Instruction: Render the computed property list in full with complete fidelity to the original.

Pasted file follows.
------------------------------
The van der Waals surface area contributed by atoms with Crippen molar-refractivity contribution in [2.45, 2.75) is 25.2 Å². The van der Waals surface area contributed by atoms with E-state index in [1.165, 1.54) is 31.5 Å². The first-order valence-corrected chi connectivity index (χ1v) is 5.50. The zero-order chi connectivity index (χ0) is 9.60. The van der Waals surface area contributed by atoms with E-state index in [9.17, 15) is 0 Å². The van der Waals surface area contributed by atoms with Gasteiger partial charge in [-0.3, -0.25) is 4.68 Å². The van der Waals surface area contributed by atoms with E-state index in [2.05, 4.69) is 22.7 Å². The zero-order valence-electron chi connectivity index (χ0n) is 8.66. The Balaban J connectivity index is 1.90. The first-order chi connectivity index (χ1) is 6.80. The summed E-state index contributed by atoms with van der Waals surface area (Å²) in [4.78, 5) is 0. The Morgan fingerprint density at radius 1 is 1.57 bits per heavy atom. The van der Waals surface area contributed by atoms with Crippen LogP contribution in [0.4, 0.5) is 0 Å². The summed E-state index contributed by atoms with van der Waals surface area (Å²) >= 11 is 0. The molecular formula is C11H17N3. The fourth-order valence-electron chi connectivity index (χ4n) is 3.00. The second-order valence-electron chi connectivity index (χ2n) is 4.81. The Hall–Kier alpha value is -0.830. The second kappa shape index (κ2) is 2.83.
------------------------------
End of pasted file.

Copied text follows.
The van der Waals surface area contributed by atoms with Crippen molar-refractivity contribution in [2.45, 2.75) is 25.2 Å². The van der Waals surface area contributed by atoms with E-state index in [1.165, 1.54) is 31.5 Å². The first-order valence-corrected chi connectivity index (χ1v) is 5.50. The zero-order chi connectivity index (χ0) is 9.60. The van der Waals surface area contributed by atoms with E-state index in [9.17, 15) is 0 Å². The van der Waals surface area contributed by atoms with Gasteiger partial charge in [-0.3, -0.25) is 4.68 Å². The van der Waals surface area contributed by atoms with E-state index in [2.05, 4.69) is 22.7 Å². The zero-order valence-electron chi connectivity index (χ0n) is 8.66. The Balaban J connectivity index is 1.90. The first-order chi connectivity index (χ1) is 6.80. The summed E-state index contributed by atoms with van der Waals surface area (Å²) in [4.78, 5) is 0. The Morgan fingerprint density at radius 1 is 1.57 bits per heavy atom. The van der Waals surface area contributed by atoms with Crippen LogP contribution in [0.4, 0.5) is 0 Å². The summed E-state index contributed by atoms with van der Waals surface area (Å²) >= 11 is 0. The molecular formula is C11H17N3. The fourth-order valence-electron chi connectivity index (χ4n) is 3.00. The second-order valence-electron chi connectivity index (χ2n) is 4.81. The Hall–Kier alpha value is -0.830. The second kappa shape index (κ2) is 2.83.